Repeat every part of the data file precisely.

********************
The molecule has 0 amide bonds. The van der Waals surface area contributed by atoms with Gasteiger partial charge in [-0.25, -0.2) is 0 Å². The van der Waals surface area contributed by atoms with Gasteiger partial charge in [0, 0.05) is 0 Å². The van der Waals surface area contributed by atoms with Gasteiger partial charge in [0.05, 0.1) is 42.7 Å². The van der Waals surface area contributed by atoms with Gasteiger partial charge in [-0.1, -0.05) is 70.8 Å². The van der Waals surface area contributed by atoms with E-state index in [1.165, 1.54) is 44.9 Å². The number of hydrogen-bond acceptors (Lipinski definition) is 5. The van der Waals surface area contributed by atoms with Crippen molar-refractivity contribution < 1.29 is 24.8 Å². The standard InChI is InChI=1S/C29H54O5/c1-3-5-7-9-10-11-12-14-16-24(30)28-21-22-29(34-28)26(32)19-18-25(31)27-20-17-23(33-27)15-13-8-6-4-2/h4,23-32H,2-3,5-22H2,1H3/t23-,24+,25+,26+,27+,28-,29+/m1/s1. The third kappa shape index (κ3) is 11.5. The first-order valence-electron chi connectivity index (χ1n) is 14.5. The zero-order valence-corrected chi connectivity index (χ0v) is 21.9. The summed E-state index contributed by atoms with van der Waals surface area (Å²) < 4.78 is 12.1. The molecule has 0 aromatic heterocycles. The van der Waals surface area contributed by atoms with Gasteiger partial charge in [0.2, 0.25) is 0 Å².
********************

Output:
The molecule has 0 amide bonds. The van der Waals surface area contributed by atoms with Gasteiger partial charge in [-0.25, -0.2) is 0 Å². The van der Waals surface area contributed by atoms with Gasteiger partial charge in [0, 0.05) is 0 Å². The van der Waals surface area contributed by atoms with Gasteiger partial charge in [0.05, 0.1) is 42.7 Å². The van der Waals surface area contributed by atoms with Gasteiger partial charge in [-0.1, -0.05) is 70.8 Å². The van der Waals surface area contributed by atoms with E-state index in [1.165, 1.54) is 44.9 Å². The number of hydrogen-bond acceptors (Lipinski definition) is 5. The van der Waals surface area contributed by atoms with Crippen molar-refractivity contribution < 1.29 is 24.8 Å². The standard InChI is InChI=1S/C29H54O5/c1-3-5-7-9-10-11-12-14-16-24(30)28-21-22-29(34-28)26(32)19-18-25(31)27-20-17-23(33-27)15-13-8-6-4-2/h4,23-32H,2-3,5-22H2,1H3/t23-,24+,25+,26+,27+,28-,29+/m1/s1. The third kappa shape index (κ3) is 11.5. The first-order valence-electron chi connectivity index (χ1n) is 14.5. The zero-order valence-corrected chi connectivity index (χ0v) is 21.9. The summed E-state index contributed by atoms with van der Waals surface area (Å²) < 4.78 is 12.1. The molecule has 0 aromatic heterocycles. The van der Waals surface area contributed by atoms with Gasteiger partial charge in [0.2, 0.25) is 0 Å².